New fluorescent probes for labelling nucleic acids

Lead Research Organisation: University of Oxford
Department Name: Oxford Chemistry

Abstract

The human body is composed of billions of cells of different types. Each cell type (e.g. skin cells, liver cells, red blood cells) has its own specific roles. Many diseases arise from a breakdown or defect in the complex biochemistry within specific types of cells. A clinically important example of this is thalassaemia. The alpha and beta thalassaemias are common severe inherited forms of anaemia caused by imbalance of alpha and beta globin gene expression which affects the production of haemoglobin, the protein that carries oxygen through the body. Current therapy involves lifelong blood transfusion and iron chelation therapy, but these are invasive and only moderately effective. Consequently new therapies to correct globin chain imbalance are urgently needed. A crucial requirement in the development of new treatments is a detailed understanding of the regulation of alpha and beta globin gene expression, i.e. why these genes do not make their products in the correct amounts in patients suffering from thalassaemia. It is now recognized that the ability of many genes to make proteins is regulated by enhancer elements in their DNA. These are binding sites for proteins that switch genes on or off, and mutations at these sites underlie many human diseases. It has been shown by special fluorescence cell imaging techniques that enhancers and promoters can be located far apart on DNA, but come together when they are controlling protein synthesis. However it is not clear how this physical interaction exerts its effect. To analyse this we must obtain much clearer physical pictures of the process to determine how dynamic this enhancer-promoter association is, when it occurs and how long it persists. This will require new methods for high-resolution imaging of genomic DNA using small and intensely bright pieces of DNA (fluorescent probes). These probes will be much brighter than those currently available. They will be synthesised chemically by high-throughput automated methods using a modular approach which will greatly reduce the cost of their manufacture. This new approach to DNA and RNA imaging is generic and will be used in a wide variety of clinical and research applications by scientists working in academia, research institutes and the pharmaceutical industry.

Technical Summary

We aim to transform the resolution and sensitivity of imaging of cellular nucleic acids using a new generation of probes. Densely labelled and intensely fluorescent probes will be prepared by modular approaches that combine large scale with high throughput automated oligonucleotide synthesis and post-synthetic DNA crosslinking and labelling. This new strategy will make it possible to synthesise large numbers of probes at low cost, and will allow the synthesis of probes with unique fluorescent signatures to image various regions of genomic DNA in different colours. The generic approach is applicable to a wide range of cell-imaging research projects including super-resolution studies. It will be evaluated by investigating the regulation of expression of globin genes implicated in the alpha and beta thalassaemias. These are common severe inherited forms of anaemia caused by imbalance of alpha and beta globin gene expression. Current therapy involves lifelong blood transfusion and iron chelation therapy, but these are invasive and only moderately effective. Consequently new therapies are urgently needed. The expression of many genes is regulated by enhancer elements which are binding sites for proteins that switch genes on or off. Mutations at these sites can grossly alter levels of transcription of the gene, and hence can underlie many human diseases. Fluorescence imaging suggests that enhancers and promoters come into physical proximity when transcriptionally active but it is not clear how this increases transcription. We will visualise the spatial organisation of the alpha globin gene regulatory region at high resolution on a cell by cell basis and for the first time we will visualise short meRNAs that run off intragenic enhancers. These RNAs are also implicated in the regulation of alpha-globin gene expression, but their precise biological role is unknown. We aim to relate their appearance to that of the alpha globin nascent transcript.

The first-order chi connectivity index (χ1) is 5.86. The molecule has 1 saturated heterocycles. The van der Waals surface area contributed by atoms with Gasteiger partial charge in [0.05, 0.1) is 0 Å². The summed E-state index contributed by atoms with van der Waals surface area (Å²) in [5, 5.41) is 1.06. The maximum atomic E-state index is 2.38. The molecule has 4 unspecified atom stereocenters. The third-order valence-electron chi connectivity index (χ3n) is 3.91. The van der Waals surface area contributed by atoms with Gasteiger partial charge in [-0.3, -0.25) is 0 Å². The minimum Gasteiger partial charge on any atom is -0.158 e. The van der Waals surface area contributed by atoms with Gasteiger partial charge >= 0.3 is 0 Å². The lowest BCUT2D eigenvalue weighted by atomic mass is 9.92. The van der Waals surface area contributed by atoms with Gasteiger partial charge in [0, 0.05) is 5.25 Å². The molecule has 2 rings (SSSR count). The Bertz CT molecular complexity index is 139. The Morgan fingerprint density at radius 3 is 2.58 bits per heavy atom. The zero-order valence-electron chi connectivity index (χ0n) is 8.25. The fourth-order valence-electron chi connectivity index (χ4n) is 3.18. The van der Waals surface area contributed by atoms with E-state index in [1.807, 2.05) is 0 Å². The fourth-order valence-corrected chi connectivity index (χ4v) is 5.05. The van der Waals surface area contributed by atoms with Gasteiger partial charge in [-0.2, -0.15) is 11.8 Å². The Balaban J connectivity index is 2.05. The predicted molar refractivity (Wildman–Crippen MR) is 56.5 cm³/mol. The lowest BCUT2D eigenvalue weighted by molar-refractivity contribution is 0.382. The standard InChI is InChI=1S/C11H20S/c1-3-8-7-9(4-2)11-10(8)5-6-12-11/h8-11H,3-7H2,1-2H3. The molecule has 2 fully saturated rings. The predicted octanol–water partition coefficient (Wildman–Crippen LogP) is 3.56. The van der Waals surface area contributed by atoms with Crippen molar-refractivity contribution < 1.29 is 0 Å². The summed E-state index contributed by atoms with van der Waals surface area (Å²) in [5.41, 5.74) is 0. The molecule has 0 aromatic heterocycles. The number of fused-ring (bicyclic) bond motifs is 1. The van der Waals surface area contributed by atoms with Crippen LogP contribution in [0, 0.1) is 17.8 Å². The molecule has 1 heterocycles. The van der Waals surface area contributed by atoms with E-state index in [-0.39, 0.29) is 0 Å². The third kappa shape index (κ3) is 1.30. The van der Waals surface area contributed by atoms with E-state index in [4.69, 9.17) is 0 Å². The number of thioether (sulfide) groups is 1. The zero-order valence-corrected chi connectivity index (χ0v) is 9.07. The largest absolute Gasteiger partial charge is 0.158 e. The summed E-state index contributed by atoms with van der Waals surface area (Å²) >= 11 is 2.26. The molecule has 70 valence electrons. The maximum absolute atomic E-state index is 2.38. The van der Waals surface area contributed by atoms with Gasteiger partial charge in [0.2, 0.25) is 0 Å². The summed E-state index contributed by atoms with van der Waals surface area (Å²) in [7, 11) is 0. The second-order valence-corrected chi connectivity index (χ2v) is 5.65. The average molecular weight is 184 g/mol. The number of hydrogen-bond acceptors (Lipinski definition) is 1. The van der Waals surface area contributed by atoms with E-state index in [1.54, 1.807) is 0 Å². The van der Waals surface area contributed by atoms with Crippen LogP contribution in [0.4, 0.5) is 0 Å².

Planned Impact

Beneficiaries of this research will be:

Research scientists in academia who are developing new techniques for imaging DNA and RNA

Research scientists in academia who are working to develop a better understanding of biology in healthy cells and organisms

Biomedical scientists in academia and industry who are endeavoring to understand the biological processes that occur in the development and progression of diseases

Scientists in the pharmaceutical and biotech industries who are working in discovery biology to determine new targets for therapy in a wide range of diseases

Companies that manufacture and supply fluorescent probes to academia and industry for use in the above applications